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Title: Financial time series forecasting : from machine learning to deep learning
Authors: Sant Fournier, Karl
Keywords: Machine learning
Time-series analysis
Financial futures -- Mathematical models
Financial services industry
Issue Date: 2018
Citation: Sant Fournier, K. (2018). Financial time series forecasting : from machine learning to deep learning (Master's dissertation).
Abstract: In recent years, technological advances have had an immense effect on the way we conduct ourselves in a vast number of industries. The financial industry is one such industry which is known to have been affected in such a manner, such that almost all financial activity, be it accounting, investing, auditing, or financial modelling, are channelled through some form of technological medium. A vast range of systems have been developed, using an array of fi nancial standards and expert input, enabling users with a financial background to perform their day-to-day tasks in an orderly and efficient manner. Whilst these systems are necessary, there exists another spectrum in the technology industry where, rather than developing systems with in-built specifi c rules, the machine itself learns from past experiences and takes actions accordingly. This branch of science is known as arti cial intelligence, more speci cally, machine learning. In this thesis, we focus on the use of machine learning to forecast financial time series, in particular relating to the stock market. The field of financial time series forecasting is one that has been exploited through various statistical and machine learning techniques, some of which achieved promising results. There exists an assumption that those who achieve the best results do not publish findings in order to be ahead of other traders, which makes this field of study all the more challenging. A number of industry leading classi ers and regressors are implemented, after which we approach this task by using a novel branch of neural network based algorithms known as deep learning. Deep Learning is a new branch of Machine Learning, which has been introduced with the objective of moving Machine Learning closer to one of its original goals: Arti ficial Intelligence. These techniques are known to excel in tasks such as image and text recognition, but have not been exploited as much in the field of finance. Through experimentation, we achieve a number of notable results, the best of which is an accuracy of 81% for long-term trend direction forecasting and 0.012 RMSE for next day price forecast, using so called, traditional Machine Learning methods. The Deep Learning methods fail to reach the levels of accuracy achieved by Logistic Regression and Support Vector Machines. We consider this drop in performance to be mainly due to the complexity of the deep architecture setup, wherein the task at hand may favour a more simple model. Whilst one may think that a complex problem such as stock market prediction should favour a complex model, in reality the almost random nature of the fluctuations may in fact favour a more generalised model with less layers and complexities.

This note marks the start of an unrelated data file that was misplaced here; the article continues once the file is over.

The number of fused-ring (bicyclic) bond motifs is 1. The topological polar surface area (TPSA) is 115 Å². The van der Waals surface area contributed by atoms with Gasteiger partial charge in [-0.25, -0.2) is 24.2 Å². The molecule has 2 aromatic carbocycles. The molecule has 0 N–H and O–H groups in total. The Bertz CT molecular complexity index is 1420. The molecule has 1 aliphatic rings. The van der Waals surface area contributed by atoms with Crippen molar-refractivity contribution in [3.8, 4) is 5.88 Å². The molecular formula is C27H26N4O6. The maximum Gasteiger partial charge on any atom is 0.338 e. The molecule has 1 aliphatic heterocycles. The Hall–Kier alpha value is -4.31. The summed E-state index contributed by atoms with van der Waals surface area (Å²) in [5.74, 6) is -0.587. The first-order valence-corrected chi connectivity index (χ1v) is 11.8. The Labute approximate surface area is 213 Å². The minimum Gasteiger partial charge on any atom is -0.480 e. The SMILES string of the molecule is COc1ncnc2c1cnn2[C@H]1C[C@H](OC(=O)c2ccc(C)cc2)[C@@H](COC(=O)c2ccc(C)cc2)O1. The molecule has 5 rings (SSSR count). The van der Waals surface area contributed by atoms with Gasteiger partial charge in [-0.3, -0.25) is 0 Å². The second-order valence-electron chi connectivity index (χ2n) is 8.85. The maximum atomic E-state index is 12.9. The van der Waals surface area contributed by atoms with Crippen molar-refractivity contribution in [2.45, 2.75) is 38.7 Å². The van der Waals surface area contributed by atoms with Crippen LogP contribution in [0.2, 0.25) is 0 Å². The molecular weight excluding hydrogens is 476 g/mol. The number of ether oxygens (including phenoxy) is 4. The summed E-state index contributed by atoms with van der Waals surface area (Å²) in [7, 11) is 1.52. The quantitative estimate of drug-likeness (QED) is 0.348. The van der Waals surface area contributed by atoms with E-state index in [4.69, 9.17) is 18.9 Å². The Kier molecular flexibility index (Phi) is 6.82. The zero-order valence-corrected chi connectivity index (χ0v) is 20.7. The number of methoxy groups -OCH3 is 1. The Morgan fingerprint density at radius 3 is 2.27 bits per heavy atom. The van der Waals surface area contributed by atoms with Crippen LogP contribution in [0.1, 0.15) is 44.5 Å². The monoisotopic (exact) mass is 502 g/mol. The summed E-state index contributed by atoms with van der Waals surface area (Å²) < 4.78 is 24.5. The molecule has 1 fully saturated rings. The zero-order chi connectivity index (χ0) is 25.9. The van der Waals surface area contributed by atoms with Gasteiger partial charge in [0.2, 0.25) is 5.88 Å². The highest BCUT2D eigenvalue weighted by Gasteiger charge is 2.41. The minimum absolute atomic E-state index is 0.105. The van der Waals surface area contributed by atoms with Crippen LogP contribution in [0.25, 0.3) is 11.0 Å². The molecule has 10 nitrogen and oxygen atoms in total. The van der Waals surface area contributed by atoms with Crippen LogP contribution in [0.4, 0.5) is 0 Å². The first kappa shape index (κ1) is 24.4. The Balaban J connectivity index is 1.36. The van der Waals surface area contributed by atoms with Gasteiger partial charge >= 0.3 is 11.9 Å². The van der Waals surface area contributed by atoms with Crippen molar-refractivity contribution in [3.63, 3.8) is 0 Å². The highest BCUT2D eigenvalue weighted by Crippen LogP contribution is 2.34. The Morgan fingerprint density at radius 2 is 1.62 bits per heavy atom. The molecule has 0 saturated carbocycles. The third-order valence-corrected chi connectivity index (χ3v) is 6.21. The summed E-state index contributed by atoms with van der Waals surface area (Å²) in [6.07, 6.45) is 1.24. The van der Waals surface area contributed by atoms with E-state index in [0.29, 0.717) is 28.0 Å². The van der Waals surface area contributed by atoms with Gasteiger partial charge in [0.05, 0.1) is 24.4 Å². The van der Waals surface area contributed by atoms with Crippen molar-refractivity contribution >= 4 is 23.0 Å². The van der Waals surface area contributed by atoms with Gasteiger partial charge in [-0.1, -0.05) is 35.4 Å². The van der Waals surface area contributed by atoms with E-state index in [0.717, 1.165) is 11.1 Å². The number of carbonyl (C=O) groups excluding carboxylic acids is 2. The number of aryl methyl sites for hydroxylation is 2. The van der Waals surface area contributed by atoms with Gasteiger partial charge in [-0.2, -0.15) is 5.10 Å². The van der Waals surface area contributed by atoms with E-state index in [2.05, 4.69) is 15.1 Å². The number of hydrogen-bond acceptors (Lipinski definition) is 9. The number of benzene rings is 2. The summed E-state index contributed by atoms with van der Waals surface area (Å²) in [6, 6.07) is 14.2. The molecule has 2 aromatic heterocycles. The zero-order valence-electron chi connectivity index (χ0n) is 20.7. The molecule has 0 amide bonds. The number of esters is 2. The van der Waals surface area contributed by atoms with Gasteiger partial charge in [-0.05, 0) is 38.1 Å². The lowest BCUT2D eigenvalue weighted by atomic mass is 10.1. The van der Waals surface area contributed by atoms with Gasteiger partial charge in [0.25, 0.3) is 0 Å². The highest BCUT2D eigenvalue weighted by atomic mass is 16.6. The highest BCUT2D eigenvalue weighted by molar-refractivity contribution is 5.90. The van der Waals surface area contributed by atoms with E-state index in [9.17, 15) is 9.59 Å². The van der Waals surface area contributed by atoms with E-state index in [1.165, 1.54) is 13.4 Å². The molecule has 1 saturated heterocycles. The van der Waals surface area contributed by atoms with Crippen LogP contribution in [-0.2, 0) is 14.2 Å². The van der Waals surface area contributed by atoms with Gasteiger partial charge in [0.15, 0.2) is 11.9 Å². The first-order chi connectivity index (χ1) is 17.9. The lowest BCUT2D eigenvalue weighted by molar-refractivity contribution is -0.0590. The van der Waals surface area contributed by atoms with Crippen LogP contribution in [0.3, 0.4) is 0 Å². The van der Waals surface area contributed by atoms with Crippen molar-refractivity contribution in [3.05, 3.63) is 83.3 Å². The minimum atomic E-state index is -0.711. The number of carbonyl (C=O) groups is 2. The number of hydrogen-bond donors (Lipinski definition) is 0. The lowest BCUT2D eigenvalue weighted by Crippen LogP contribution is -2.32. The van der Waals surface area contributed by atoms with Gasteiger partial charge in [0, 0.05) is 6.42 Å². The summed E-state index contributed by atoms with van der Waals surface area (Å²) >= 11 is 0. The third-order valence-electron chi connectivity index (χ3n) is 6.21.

Appears in Collections:Dissertations - FacICT - 2018
Dissertations - FacICTAI - 2018

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